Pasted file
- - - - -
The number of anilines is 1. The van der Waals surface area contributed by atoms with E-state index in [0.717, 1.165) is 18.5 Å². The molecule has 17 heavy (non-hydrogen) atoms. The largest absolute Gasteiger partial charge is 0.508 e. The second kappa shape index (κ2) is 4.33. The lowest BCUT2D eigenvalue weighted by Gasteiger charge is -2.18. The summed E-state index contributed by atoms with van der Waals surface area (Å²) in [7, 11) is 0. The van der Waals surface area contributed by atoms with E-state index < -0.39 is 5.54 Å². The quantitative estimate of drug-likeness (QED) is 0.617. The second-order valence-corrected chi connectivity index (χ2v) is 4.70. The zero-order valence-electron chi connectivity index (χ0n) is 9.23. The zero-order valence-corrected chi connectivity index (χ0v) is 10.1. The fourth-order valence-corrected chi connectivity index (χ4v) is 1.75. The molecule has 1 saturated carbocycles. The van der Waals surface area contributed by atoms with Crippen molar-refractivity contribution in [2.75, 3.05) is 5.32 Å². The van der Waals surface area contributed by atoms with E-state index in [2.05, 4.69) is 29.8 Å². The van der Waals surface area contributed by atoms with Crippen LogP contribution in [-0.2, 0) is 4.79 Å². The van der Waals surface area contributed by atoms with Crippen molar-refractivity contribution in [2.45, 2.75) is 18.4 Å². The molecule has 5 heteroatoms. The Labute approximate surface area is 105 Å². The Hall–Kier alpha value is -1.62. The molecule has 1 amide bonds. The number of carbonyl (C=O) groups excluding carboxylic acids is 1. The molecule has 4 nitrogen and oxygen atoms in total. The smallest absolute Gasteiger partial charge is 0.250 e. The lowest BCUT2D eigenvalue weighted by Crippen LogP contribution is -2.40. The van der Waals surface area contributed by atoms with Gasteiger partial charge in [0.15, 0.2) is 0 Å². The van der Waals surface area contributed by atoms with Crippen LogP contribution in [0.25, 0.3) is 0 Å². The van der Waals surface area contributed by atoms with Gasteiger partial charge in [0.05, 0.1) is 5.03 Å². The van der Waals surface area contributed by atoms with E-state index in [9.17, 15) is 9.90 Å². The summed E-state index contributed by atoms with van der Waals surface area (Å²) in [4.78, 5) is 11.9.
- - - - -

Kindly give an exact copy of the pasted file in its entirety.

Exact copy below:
The number of anilines is 1. The van der Waals surface area contributed by atoms with E-state index in [0.717, 1.165) is 18.5 Å². The molecule has 17 heavy (non-hydrogen) atoms. The largest absolute Gasteiger partial charge is 0.508 e. The second kappa shape index (κ2) is 4.33. The lowest BCUT2D eigenvalue weighted by Gasteiger charge is -2.18. The summed E-state index contributed by atoms with van der Waals surface area (Å²) in [7, 11) is 0. The van der Waals surface area contributed by atoms with E-state index < -0.39 is 5.54 Å². The quantitative estimate of drug-likeness (QED) is 0.617. The second-order valence-corrected chi connectivity index (χ2v) is 4.70. The zero-order valence-electron chi connectivity index (χ0n) is 9.23. The zero-order valence-corrected chi connectivity index (χ0v) is 10.1. The fourth-order valence-corrected chi connectivity index (χ4v) is 1.75. The molecule has 1 saturated carbocycles. The van der Waals surface area contributed by atoms with Crippen molar-refractivity contribution in [2.75, 3.05) is 5.32 Å². The van der Waals surface area contributed by atoms with E-state index in [2.05, 4.69) is 29.8 Å². The van der Waals surface area contributed by atoms with Crippen LogP contribution in [-0.2, 0) is 4.79 Å². The van der Waals surface area contributed by atoms with Crippen molar-refractivity contribution in [2.45, 2.75) is 18.4 Å². The molecule has 5 heteroatoms. The Labute approximate surface area is 105 Å². The Hall–Kier alpha value is -1.62. The molecule has 1 amide bonds. The number of carbonyl (C=O) groups excluding carboxylic acids is 1. The molecule has 4 nitrogen and oxygen atoms in total. The smallest absolute Gasteiger partial charge is 0.250 e. The lowest BCUT2D eigenvalue weighted by Crippen LogP contribution is -2.40. The van der Waals surface area contributed by atoms with Gasteiger partial charge in [0.15, 0.2) is 0 Å². The van der Waals surface area contributed by atoms with Crippen LogP contribution in [0.25, 0.3) is 0 Å². The van der Waals surface area contributed by atoms with Gasteiger partial charge in [0.05, 0.1) is 5.03 Å². The van der Waals surface area contributed by atoms with E-state index in [9.17, 15) is 9.90 Å². The summed E-state index contributed by atoms with van der Waals surface area (Å²) in [4.78, 5) is 11.9.